The short to medium-range air defence system S-350 “Vityaz” has shown for the first time that it can intercept multiple tactical aircraft of the Armed Forces of Ukraine and UAVs at the same time in a fully automatic mode from the time they are spotted by the 96L6-CP Cheese Board radar and the multifunctional radar 50N6A to when the 9M96DM surface-to-air missiles are guided to their targets.
In particular, the S-350 complex’s computerised fire control system allowed targets to be found by the circular surveillance radar and designated by the 96L6-CP (this central antenna post in the C/X band is designed to select both ballistic and aerodynamic targets against the enemy’s electronic countermeasures), their paths to be tracked, target designations to be sent to the multifunctional illumination radar/command post 50N6A, and precise auto-trajectories to be set.
The 96L6-CP radar works like the 9S19M4 Ginger radar in the S-300V4 air defence system. It is a software monitoring radar. During this automatic capture, the S-350’s combat crew did nothing but watch and analyse the radar situation as it was shown on the automated workstations in the command post 50K6A.
The S-350 “Vityaz” complexes have several operational and tactical advantages over systems like the S-300V4 (Antey-2500) short to medium-range anti-ballistic system and “Buk-M3” because of the automatic operating modes of the fire control system and the presence of two multifunctional radars for engaging ballistic and aerodynamic targets (96L6-CP and 50N6A). They also have technical features of the 9M96DM missile control system and auxiliary radio reconnaissance assets in the division’s architecture.
First, the 9M96DM missiles have gas-dynamic control surfaces with nozzle planes perpendicular to the missile’s longitudinal axis. This allows the missiles to do lateral manoeuvres on paths reaching about 65 overload units. This makes it possible to intercept objects with loads of 27-30G.
The 9M317MA surface-to-air missiles of the “Buk-M3” systems have gas-jet deflection units that allow them to move up to 60 times faster than normal when the solid-propellant charges are burning. After the fuel runs out, the 9M317MA can only move because of its aerodynamic control surfaces. On the other hand, the 9M96DM missiles in the “Vityaz” complex can still move because of their gas-dynamic control units, even after the fuel has burned out.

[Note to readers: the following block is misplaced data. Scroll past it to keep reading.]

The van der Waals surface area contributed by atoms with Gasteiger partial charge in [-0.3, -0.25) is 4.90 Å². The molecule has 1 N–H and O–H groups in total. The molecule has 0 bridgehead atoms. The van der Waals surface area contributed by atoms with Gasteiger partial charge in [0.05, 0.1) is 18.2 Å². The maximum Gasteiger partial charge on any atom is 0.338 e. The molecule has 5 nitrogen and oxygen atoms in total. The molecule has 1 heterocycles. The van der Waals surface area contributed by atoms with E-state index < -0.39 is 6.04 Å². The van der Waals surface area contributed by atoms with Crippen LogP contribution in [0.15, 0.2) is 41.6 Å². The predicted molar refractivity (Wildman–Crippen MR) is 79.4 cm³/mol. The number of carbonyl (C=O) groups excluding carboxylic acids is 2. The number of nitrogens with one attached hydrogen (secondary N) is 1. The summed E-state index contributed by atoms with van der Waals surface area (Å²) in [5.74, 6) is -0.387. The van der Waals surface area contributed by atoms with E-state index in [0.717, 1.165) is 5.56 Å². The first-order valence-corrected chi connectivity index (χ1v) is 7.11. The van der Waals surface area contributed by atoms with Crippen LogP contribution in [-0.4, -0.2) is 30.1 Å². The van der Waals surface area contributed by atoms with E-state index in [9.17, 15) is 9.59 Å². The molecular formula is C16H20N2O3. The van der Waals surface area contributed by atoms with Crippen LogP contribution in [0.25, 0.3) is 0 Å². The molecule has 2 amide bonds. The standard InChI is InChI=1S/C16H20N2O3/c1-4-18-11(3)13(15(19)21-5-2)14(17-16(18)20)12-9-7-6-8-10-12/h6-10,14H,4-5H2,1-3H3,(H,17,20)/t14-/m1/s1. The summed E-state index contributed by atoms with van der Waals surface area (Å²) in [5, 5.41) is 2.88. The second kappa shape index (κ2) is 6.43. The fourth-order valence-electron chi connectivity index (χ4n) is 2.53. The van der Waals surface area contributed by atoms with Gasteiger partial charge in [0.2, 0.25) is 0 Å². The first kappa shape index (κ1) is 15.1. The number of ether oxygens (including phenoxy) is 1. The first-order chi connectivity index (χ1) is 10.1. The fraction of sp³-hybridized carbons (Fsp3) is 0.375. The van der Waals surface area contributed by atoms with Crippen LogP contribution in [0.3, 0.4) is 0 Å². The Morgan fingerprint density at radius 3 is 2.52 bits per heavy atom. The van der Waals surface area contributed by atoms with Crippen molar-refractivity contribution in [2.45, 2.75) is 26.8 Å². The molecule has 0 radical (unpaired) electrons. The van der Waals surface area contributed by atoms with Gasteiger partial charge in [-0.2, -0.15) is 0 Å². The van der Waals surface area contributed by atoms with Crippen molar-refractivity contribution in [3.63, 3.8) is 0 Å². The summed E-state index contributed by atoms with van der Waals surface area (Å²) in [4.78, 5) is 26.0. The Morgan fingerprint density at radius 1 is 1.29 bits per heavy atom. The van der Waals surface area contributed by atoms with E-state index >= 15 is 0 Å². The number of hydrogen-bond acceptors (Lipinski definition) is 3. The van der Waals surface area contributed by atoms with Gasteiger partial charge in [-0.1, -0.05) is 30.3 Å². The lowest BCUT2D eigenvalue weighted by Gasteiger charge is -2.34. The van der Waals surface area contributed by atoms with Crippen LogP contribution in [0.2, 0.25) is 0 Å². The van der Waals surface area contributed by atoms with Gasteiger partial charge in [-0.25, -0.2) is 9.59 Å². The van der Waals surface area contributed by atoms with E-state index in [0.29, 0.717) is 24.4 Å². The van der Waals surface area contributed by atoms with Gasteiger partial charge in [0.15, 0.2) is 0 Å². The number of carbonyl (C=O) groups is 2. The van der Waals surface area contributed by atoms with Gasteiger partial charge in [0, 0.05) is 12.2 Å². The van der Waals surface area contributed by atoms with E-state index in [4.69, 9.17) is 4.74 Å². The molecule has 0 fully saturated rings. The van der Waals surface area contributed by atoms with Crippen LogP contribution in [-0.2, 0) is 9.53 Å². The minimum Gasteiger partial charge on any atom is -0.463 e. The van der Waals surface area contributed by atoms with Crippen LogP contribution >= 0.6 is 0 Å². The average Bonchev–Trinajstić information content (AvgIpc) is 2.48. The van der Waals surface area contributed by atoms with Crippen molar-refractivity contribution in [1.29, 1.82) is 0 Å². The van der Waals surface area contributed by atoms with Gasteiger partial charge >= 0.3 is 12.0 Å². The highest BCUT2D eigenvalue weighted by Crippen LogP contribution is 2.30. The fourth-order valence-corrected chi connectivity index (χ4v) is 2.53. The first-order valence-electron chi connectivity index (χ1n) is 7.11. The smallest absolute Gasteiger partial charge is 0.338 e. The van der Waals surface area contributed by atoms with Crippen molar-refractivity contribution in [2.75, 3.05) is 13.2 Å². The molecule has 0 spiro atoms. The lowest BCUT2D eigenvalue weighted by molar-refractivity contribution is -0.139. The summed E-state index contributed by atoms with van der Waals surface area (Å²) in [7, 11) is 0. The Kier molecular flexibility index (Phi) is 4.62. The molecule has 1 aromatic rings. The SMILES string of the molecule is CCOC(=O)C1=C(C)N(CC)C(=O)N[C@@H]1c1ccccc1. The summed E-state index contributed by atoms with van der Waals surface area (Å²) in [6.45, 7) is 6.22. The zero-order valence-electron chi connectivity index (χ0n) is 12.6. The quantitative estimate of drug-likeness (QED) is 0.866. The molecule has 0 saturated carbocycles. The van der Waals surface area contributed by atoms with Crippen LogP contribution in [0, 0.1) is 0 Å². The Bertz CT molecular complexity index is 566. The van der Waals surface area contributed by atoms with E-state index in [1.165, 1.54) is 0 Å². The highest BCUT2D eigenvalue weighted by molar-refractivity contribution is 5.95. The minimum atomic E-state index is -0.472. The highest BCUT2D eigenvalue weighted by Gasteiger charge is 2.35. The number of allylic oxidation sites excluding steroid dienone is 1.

Second, each divisional or regimental S-350 air defence complex can be equipped with movable passive radio reconnaissance and target designation antenna posts, such as the 96L6-VP. Six-sided passive interferometric phased array radars are placed on a universal mast with two elbow-shaped beams at about 17 metres.
The 96L6-VP units can find and track enemy radio-emitting targets like active tactical aircraft onboard radars, electronic warfare onboard systems, tactical information exchange stations, etc. In this case, the S-350 team can avoid turning on the division’s radars 50N6A and 96L6-VC so the enemy’s radio reconnaissance equipment doesn’t find out where they are. The 96L6-VP’s radio posts can tell the 9M96DM surface-to-air missiles where their targets are by giving them their coordinates.
Also, giving the S-350 section three mobile posts 96L6-VP makes it possible to use triangulation to determine how far away radio-emitting targets are. The command post of the combat control point measures the time difference between the signal bearings from the antennas spread across the terrain with the known distances and angles between the 96L6-VP posts to figure out how far away the radio-emitting object is. The launcher units 50P6A and the command and control points 50K6A can be placed in places that are hard to see – for example, outside the coverage sectors of the AN/ZPY-2 side-looking airborne radar of the RQ-4B Global Hawk strategic radar reconnaissance UAV. The compact passive antenna posts of the radio reconnaissance 96L6-VP can be placed slightly beyond the screening of terrain relief to look for enemy radio-emitting sources in the airspace.
The mobile posts 96L6-VP are also fully functional radio reconnaissance complexes. They allow the S-350 air defence system crew to do radio reconnaissance of aircraft-hazardous directions. This includes a full analysis of the frequency parameters and modes of operation of enemy radio emitting devices, followed by their identification and a model of jamming signals with their own frequency and amplitude parameters so that they can be used to block enemy signals.
Not all of the most powerful air defence systems have these features. For example, for the self-propelled firing units 9A317M of the Buk-M3 complexes to work in passive mode, they must first be synchronised with the automated control systems of mixed anti-aircraft missile brigades “Polyana-D4M1,” which must then be connected to passive surveillance systems like the Valeria and Autobaza complexes, and so on.
Like all air defence systems that use active radar guiding, the S-350 “Vityaz” can shoot down low-flying targets over the radio horizon or hidden behind natural or artificial terrain features. Thanks to their active radar homing seekers, 9M96DM surface-to-air missiles can continue to intercept ballistic targets or attack air defence missiles even when multifunctional guidance radars may lose track of targets due to their limited angular scanning sector, especially when the targets are diving at angles of 85 to 90 degrees.
The S-350 Vityaz, S-300V4, and Buk-M3 represent the most recent versions of their legacy systems.